I flinch every time I get into a taxi. I have been dissed, ignored, waylaid, and mistreated every which way by taxi drivers. If you are African American or live on Chicago’s South or West Side, you know the story.
My biggest taxi meltdown came when I hailed a Yellow downtown, late for a meeting. I gave him directions. He drove the other way. An argument ensued. He sneered, “that’s why I don’t like picking up ‘you people.’ ”
The driver was from Africa.
It’s called “hailing while black.”
A recent survey found that 66 percent of African-American Chicago residents believe that taxi cabs “deliberately refuse to pick up blacks.” Four of every 10 blacks surveyed said they do not use the city’s taxi services.
The research was conducted in February by Cornell Belcher, a consultant who has done polling for the Democratic National Committee and for Barack Obama’s presidential campaigns.
Even caucasians who participated in the survey agreed that taxis discriminate against African-Americans. The study, Belcher writes, “reveals the capacity of mundane activities to perpetuate racial inequities.”
The study was commissioned by Uber, the ride-sharing enterprise that is turning the transportation world upside down. America’s No. 1 disrupter could be a racial and economic game-changer.
UberX, the company’s low-cost car option, connects riders and drivers to economic opportunity. Its app-driven technology is color-blind. Its drivers are blanketing Chicago.
No more hailing while black: 54 percent of UberX trips in the city of Chicago “begin or end in an area deemed as underserved” by taxis and public transportation, the company says.
In June, UberX drivers connected more than 500,000 trips on the city’s South and West Sides, according to spokesperson Brooke Anderson.
The service is blasting through Chicago’s job deserts. There are currently 8,000 UberX drivers from the city’s South and West Sides. Last month Uber teamed up with the Chicago Cook Workforce Partnership to recruit 10,000 new drivers. Local organizations are hosting recruitment fairs in neighborhoods like Austin, Garfield Park and Auburn Gresham over the next year.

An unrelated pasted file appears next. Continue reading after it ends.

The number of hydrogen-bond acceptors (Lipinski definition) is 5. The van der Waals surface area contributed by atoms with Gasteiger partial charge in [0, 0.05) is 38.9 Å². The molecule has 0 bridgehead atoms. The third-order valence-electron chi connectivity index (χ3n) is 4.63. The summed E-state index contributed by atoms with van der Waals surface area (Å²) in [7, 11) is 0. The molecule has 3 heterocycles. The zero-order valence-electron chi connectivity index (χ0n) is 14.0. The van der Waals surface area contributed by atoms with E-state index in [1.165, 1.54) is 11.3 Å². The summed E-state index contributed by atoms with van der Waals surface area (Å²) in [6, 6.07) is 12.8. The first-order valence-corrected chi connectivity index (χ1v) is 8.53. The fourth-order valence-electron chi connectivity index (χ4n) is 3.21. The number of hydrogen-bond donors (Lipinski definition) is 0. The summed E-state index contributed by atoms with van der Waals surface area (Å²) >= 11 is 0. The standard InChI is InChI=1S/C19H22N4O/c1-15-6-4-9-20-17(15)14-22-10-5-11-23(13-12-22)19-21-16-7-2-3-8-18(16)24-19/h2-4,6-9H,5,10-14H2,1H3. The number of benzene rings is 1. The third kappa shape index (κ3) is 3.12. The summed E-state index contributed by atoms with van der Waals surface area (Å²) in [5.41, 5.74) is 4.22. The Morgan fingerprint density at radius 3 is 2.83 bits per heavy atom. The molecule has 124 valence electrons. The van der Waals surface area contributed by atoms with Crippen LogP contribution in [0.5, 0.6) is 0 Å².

UberX changed her life, says Austin resident Bree Rodriguez.
A year ago, she had lost her job. The African-American single mom had dropped out of college. She and her baby were living with her mother.
A friend suggested she drive for UberX.
Now Rodriguez, 25, is driving 30 to 40 hours a week, when and where she wants. UberX gives her flexibility and time. Time to spend with her son, who will be 2 in November. “It’s like school — he even has homework!” Rodriguez told me the other day. “I can handle all my running, spend time with my son, pick him up from school.”
“The money is good,” she said. “In my previous job I was pretty much living from paycheck to paycheck.”
In Chicago, UberX drivers have earned $200 million since the service was launched two years ago, Anderson says. In the first three months of 2015 alone, UberX drivers in Chicago have earned more than $50 million.
Rodriguez has earned enough to rent her own 2-bedroom apartment. She’s moving in this month. Next month, she plans to enroll at Harold Washington College.
As it grows, Uber must continue to address valid concerns about safety, regulatory issues and unfair competition.
Still, Uber is disrupting the bad old ways, and empowering the people and neighborhoods who need it most, with no new taxes or government programs or handouts.
That’s worth hailing.
Follow the Editorial Board on Twitter: Follow @csteditorials